For the medieval church as for many Christians today, it was tempting to think that Jesus had made salvation possible for those who do their part. In that scheme Jesus was not so much a savior as a facilitator. In such a scheme he is reduced to a cosmic doorman, who allows us to enter the presence of God but who leaves it to us to stay in. This is the fundamental weakness of the so-called New Perspective(s) on Paul—which aren’t new at all, they’re as old as the rabbis, the semi-Pelagians and many medieval theologians—and the self-described Federal Vision movement. We might add to this list our Remonstrant/Arminian friends who have it that Jesus has done is part, now we must do ours.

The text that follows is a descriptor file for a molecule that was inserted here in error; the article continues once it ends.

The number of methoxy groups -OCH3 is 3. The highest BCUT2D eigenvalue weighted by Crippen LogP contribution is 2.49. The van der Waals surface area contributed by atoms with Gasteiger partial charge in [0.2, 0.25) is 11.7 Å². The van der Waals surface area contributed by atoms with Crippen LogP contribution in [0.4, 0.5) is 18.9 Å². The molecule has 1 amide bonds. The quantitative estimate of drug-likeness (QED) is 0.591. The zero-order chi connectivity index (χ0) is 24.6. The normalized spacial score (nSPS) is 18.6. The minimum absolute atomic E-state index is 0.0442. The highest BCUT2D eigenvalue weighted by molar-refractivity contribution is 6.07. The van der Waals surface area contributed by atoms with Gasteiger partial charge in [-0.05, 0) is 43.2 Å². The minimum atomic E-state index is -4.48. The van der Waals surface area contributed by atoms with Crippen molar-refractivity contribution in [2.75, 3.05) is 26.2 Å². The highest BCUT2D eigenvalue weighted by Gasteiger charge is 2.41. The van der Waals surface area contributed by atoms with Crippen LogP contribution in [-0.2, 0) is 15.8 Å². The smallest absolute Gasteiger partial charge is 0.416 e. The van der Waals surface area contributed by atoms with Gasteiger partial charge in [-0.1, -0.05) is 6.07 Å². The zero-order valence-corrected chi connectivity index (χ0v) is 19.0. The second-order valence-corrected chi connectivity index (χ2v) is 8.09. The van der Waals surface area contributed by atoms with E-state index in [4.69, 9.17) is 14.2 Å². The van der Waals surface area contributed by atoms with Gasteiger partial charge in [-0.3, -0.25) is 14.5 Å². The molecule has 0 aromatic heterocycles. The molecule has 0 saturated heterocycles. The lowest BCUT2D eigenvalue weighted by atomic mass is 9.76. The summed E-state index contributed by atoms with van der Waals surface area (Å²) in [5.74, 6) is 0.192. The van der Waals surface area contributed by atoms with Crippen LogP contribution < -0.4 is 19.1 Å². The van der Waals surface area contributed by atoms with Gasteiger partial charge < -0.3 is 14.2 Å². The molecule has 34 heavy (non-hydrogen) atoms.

No, the biblical picture is to the contrary. Jesus is not a facilitator. He is a Savior. He actually, successfully accomplishes what he set out to do: save his people, those whom the Father gave to him, for whom he voluntarily ca,e (see John 10; John 17). He laid down his life for his sheep. All those for whom he intentionally laid down his life, for whom he took it up again, those he saved.
We all know what is meant when people ask, “when were you saved?” What they mean is: when the Holy Spirit bring you to faith? When did he apply the work of Christ to you? When did you appropriate the person and work of Christ by faith? Truly, however, we should think that we were saved when Christ laid down his life. It was finished—not inaugurated. It was accomplished. It was applied to us in our own lives and experience and it will continue to be applied by the Spirit until Christ comes again but all his people have been saved, are being saved, and shall be saved.